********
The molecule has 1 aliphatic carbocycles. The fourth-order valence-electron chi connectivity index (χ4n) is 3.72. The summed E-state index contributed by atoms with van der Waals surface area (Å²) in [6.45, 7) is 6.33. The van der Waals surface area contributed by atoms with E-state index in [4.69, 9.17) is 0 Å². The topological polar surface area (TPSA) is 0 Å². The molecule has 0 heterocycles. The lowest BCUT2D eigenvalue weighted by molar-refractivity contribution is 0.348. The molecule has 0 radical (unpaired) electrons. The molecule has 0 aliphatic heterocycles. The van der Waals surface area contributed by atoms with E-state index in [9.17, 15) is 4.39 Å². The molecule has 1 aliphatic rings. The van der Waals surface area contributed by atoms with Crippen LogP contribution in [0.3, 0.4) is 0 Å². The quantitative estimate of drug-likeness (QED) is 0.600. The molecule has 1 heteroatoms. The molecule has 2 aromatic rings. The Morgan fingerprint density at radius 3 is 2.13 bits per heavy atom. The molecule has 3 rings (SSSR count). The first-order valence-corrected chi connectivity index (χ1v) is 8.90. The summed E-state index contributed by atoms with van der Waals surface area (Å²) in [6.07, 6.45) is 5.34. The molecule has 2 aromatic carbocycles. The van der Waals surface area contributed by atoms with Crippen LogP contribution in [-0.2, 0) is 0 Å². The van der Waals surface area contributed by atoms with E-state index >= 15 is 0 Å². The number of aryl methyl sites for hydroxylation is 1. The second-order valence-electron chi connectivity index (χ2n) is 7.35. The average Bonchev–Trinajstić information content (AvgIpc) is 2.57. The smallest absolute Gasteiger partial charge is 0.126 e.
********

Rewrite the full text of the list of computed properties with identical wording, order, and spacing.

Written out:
The molecule has 1 aliphatic carbocycles. The fourth-order valence-electron chi connectivity index (χ4n) is 3.72. The summed E-state index contributed by atoms with van der Waals surface area (Å²) in [6.45, 7) is 6.33. The van der Waals surface area contributed by atoms with E-state index in [4.69, 9.17) is 0 Å². The topological polar surface area (TPSA) is 0 Å². The molecule has 0 heterocycles. The lowest BCUT2D eigenvalue weighted by molar-refractivity contribution is 0.348. The molecule has 0 radical (unpaired) electrons. The molecule has 0 aliphatic heterocycles. The van der Waals surface area contributed by atoms with E-state index in [9.17, 15) is 4.39 Å². The molecule has 1 aliphatic rings. The van der Waals surface area contributed by atoms with Crippen LogP contribution in [0.3, 0.4) is 0 Å². The quantitative estimate of drug-likeness (QED) is 0.600. The molecule has 1 heteroatoms. The molecule has 2 aromatic rings. The Morgan fingerprint density at radius 3 is 2.13 bits per heavy atom. The molecule has 3 rings (SSSR count). The first-order valence-corrected chi connectivity index (χ1v) is 8.90. The summed E-state index contributed by atoms with van der Waals surface area (Å²) in [6.07, 6.45) is 5.34. The molecule has 2 aromatic carbocycles. The van der Waals surface area contributed by atoms with Crippen LogP contribution in [-0.2, 0) is 0 Å². The van der Waals surface area contributed by atoms with E-state index >= 15 is 0 Å². The number of aryl methyl sites for hydroxylation is 1. The second-order valence-electron chi connectivity index (χ2n) is 7.35. The average Bonchev–Trinajstić information content (AvgIpc) is 2.57. The smallest absolute Gasteiger partial charge is 0.126 e.